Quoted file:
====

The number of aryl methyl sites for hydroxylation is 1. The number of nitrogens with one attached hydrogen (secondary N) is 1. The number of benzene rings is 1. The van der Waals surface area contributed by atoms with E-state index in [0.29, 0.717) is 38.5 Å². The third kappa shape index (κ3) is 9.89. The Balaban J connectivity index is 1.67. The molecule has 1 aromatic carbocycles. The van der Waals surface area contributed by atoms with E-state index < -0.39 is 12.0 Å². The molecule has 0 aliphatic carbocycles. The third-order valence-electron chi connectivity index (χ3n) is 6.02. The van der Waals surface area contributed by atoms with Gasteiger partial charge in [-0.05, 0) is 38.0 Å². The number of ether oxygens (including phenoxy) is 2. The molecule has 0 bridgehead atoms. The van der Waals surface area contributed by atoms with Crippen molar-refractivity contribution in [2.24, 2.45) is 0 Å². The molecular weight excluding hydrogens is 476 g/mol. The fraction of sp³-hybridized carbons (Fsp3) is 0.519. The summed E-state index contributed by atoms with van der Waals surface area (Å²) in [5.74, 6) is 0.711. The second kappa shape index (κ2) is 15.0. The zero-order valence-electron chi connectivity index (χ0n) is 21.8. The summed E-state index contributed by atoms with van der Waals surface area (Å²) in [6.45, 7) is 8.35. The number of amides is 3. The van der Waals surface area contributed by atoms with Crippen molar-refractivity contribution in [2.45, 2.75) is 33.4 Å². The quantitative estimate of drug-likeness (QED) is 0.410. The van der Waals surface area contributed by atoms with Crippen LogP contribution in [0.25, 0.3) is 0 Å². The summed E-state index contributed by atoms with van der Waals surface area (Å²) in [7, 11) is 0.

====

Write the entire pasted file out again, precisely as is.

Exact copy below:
The number of aryl methyl sites for hydroxylation is 1. The number of nitrogens with one attached hydrogen (secondary N) is 1. The number of benzene rings is 1. The van der Waals surface area contributed by atoms with E-state index in [0.29, 0.717) is 38.5 Å². The third kappa shape index (κ3) is 9.89. The Balaban J connectivity index is 1.67. The molecule has 1 aromatic carbocycles. The van der Waals surface area contributed by atoms with E-state index < -0.39 is 12.0 Å². The molecule has 0 aliphatic carbocycles. The third-order valence-electron chi connectivity index (χ3n) is 6.02. The van der Waals surface area contributed by atoms with Gasteiger partial charge in [-0.05, 0) is 38.0 Å². The number of ether oxygens (including phenoxy) is 2. The molecule has 0 bridgehead atoms. The van der Waals surface area contributed by atoms with Crippen molar-refractivity contribution in [2.24, 2.45) is 0 Å². The molecular weight excluding hydrogens is 476 g/mol. The fraction of sp³-hybridized carbons (Fsp3) is 0.519. The summed E-state index contributed by atoms with van der Waals surface area (Å²) in [5.74, 6) is 0.711. The second kappa shape index (κ2) is 15.0. The zero-order valence-electron chi connectivity index (χ0n) is 21.8. The summed E-state index contributed by atoms with van der Waals surface area (Å²) in [6.45, 7) is 8.35. The number of amides is 3. The van der Waals surface area contributed by atoms with Crippen molar-refractivity contribution in [2.45, 2.75) is 33.4 Å². The quantitative estimate of drug-likeness (QED) is 0.410. The van der Waals surface area contributed by atoms with Crippen LogP contribution in [0.25, 0.3) is 0 Å². The summed E-state index contributed by atoms with van der Waals surface area (Å²) in [7, 11) is 0.